Stanford Cancer Institute
Translating Stanford discoveries into individualized cancer care
The Future of Cancer
The SCI is focused on pushing the limits of what we can do and what we know. The only way to really advance our knowledge is to push forward in laboratories, keep thinking about novel approaches, novel mechanisms. We cannot stand still!
National Cancer Institute Designation
The Stanford Cancer Institute has been designated a Comprehensive Cancer Center by the National Cancer Institute, a part of the National Institutes of Health and the world’s leading cancer research organization.
Designation as a Comprehensive Cancer Center signifies that the Stanford Cancer Institute maintains the highest level of scientific rigor, institutional support and coordination for the complete range of cancer-related research, including basic, translational, clinical and population-based science. The designation is recognition of the institute’s robust and integrated programs encompassing laboratory research, clinical care and community outreach and education.
The Institute’s mission is to support and coordinate the wide range of cancer-related activities — in basic, translational, clinical and population-based science — occurring at Stanford University, Stanford Health Care and Lucile Packard Children’s Hospital Stanford. Its over 450 members include scientists and physicians from a wide range of disciplines, all collaborating to translate research advances into improved cancer treatments.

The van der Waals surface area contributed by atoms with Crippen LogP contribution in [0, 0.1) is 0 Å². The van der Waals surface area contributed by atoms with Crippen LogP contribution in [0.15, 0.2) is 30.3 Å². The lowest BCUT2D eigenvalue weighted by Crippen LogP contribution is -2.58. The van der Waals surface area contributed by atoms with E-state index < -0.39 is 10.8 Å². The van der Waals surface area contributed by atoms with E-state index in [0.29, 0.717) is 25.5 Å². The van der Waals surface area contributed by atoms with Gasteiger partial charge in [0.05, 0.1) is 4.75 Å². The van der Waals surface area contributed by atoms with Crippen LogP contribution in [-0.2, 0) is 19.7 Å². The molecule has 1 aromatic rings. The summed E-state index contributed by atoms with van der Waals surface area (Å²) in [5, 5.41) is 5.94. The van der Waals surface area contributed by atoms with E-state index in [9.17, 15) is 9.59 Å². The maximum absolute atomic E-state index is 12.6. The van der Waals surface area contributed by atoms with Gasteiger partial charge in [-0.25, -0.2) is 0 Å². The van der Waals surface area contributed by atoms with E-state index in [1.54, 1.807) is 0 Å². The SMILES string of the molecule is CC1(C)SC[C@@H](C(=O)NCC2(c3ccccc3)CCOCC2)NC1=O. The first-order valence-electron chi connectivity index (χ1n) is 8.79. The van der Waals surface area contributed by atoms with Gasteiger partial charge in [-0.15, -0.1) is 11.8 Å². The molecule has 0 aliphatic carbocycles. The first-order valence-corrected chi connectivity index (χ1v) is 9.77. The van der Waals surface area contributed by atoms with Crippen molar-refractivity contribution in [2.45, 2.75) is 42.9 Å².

Pancreatic cancer is deadly, and its toll is growing. Scientists find that scar tissue around the tumor suggests how long a patient will live after diagnosis.
To drive their growth, many tumors hijack nervous system signals, including those needed for brain plasticity. Stanford Medicine discoveries are opening a promising new branch of oncology research.
National guidelines for lung cancer screening are less effective for African Americans than for whites, Stanford study concludes. A risk-based analysis is more equitable and effective.
Small cell lung cancers often metastasize to the brain. A Stanford Medicine study shows they thrive there by emulating developing neurons and recruiting surrounding cells for protection.
Cancer Clinical Trials
Stanford Cancer Institute offers leading edge research and compassionate care with over 250 actively recruiting clinical trials, investigating a broad spectrum of new diagnostic, prevention and treatment strategies.